By far, the most substantial addition to the Baupost portfolio during the quarter was Twenty-First Century Fox (NASDAQ:FOXA). Klarman boosted his holding of the stock by 48% during the quarter to 39.4 million shares. This holding is now worth $2 billion, making it the firm's largest position.
The second-largest holding, Synchrony Financial (NYSE:SYF), only accounts for 8.8% of the equity portfolio (compared to 17.6% for Fox), amounting to just under $1 billion.
It looks as if Twenty-First Century is a merger arbitrage trade. The company was being fought over by Disney (NYSE:DIS) and Comcast (NASDAQ:CMCSA) before the latter dropped its bid last month. At this point, it looks like a reasonably risk-free trade for what could be an attractive risk-adjusted return.
US influence on the global economy has been gradually falling, and emerging economies like China and India can overtake the US as global leaders, according to Marc Faber, editor and publisher of The Gloom, Boom & Doom Report.
“The US as an empire against the rest of the world peaked in 1950s or 1960s. Then, there have been other countries that have become more powerful, in particular China and now increasingly India. The US empire and its influence on the world is diminishing and has been diminishing for quite some time,” he told RT. The trade war may accelerate this “mutation” in the global economic balance “with other countries becoming more important and the US less important,”Faber said.
According to Faber, the US is likely to be the biggest loser from the trade war it started. “The winners in a real trade war would be everyone except the US. The Europeans would trade more with Asia, and the Asians would trade more with Europe than the US. There would be more trade between the emerging economies and China and vice versa,” Faber said.
The US stock market has thus far ignored the news about the global trade war, Faber notes. “But if there is trade war, it is not good for the global economic growth. The global economy is slowing down already. I think it would be a big mistake to go ahead with the trade war.”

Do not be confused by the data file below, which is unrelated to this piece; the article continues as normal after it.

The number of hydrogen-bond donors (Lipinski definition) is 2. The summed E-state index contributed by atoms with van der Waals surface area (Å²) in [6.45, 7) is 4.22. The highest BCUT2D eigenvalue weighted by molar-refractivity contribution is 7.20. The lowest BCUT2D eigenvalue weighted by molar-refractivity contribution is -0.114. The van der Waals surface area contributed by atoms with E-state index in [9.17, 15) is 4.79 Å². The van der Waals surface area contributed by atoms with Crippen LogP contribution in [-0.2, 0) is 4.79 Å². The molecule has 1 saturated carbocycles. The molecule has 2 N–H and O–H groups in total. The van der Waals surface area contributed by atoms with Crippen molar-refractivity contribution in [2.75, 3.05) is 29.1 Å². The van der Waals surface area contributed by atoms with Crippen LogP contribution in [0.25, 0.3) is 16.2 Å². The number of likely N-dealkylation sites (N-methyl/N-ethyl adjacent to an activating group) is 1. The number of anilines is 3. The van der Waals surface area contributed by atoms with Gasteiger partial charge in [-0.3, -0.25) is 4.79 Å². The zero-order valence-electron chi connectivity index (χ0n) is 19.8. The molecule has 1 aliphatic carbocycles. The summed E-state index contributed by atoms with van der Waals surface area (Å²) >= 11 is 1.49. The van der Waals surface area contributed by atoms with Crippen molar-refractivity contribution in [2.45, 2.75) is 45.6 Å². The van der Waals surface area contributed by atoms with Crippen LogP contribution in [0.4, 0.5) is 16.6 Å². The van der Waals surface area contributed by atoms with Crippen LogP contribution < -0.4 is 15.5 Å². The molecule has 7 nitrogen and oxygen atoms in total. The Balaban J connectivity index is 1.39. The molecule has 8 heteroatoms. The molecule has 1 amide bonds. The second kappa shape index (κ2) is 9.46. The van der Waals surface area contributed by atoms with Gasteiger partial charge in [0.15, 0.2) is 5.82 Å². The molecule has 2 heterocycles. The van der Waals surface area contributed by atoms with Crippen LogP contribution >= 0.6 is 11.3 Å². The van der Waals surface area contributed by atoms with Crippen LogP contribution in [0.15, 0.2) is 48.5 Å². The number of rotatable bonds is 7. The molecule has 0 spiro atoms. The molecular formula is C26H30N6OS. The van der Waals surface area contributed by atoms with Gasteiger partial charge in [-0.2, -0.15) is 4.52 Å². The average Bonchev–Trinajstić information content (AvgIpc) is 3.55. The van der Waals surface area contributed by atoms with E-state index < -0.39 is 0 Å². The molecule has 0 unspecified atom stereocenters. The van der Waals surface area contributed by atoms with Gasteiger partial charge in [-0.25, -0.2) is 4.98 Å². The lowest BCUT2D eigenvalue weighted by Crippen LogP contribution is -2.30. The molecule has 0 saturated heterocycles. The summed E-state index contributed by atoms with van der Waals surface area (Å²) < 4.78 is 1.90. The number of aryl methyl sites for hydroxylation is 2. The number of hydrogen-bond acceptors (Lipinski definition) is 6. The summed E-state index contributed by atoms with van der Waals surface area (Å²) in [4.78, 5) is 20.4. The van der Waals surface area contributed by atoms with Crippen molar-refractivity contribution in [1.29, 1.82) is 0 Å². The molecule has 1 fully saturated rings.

The countries most exposed to the trade war in emerging markets are Brazil, Turkey, and Argentina, due to their fiscal problems, growing deficits, and weak currencies amid large amounts of foreign debt, Faber said.
Despite the recent strength of the US dollar, especially against the currencies of emerging economies, Faber says the trend will not continue in the long run. He says the best way to protect individual investments in times of turmoil is to diversify the portfolio with cash, bonds, precious metals, and real estate.
Marc Faber on the possibility of stock market prices adjusting downwards Marc Faber reflects in his latest Gloomboomdoom post on the possibility of stock market prices adjusting downwards
"If in an economic system prices in one or several sectors increase over an extended period of time far more than the overall price level, a reversion to the mean will sooner or later take place. The adjustment in prices can take place in two different ways. Prices in the inflated sector can stagnate for a while or increase more slowly than the overall price level.
Another possibility which is more likely is that grossly inflated sectors and assets revert to the mean by crashing altogether.
I believe that stock markets around the world are at an important crossroad: Growth (represented by the NASDAQ 100) is out and Value (real estate, REITs, Telecoms, food, consumer staples, financials, and energy (as represented by the Russell 1000 Value ETF – IWD) is beginning to outperform."
Emerging equities are more volatile than developed market equities. This owes little to the volatility of emerging stock markets in local terms and much more to the strong positive correlation between their local stock markets and movements in their currencies. The spring of 2018 was a classic example of this, with USD strength driving significant emerging weakness. Emerging markets do exhibit momentum, so it would not be odd for the weakness to persist for another quarter, although after transaction costs the momentum effect is probably not capturable. Our analysis of the underlying fundamentals for emerging markets, on the other hand, gives us confidence that the assumptions behind our forecasts are sound and emerging value stocks represent the most attractive asset we can find by a large margin, and in the longer term we believe valuation is much more predictive of returns for emerging than momentum is.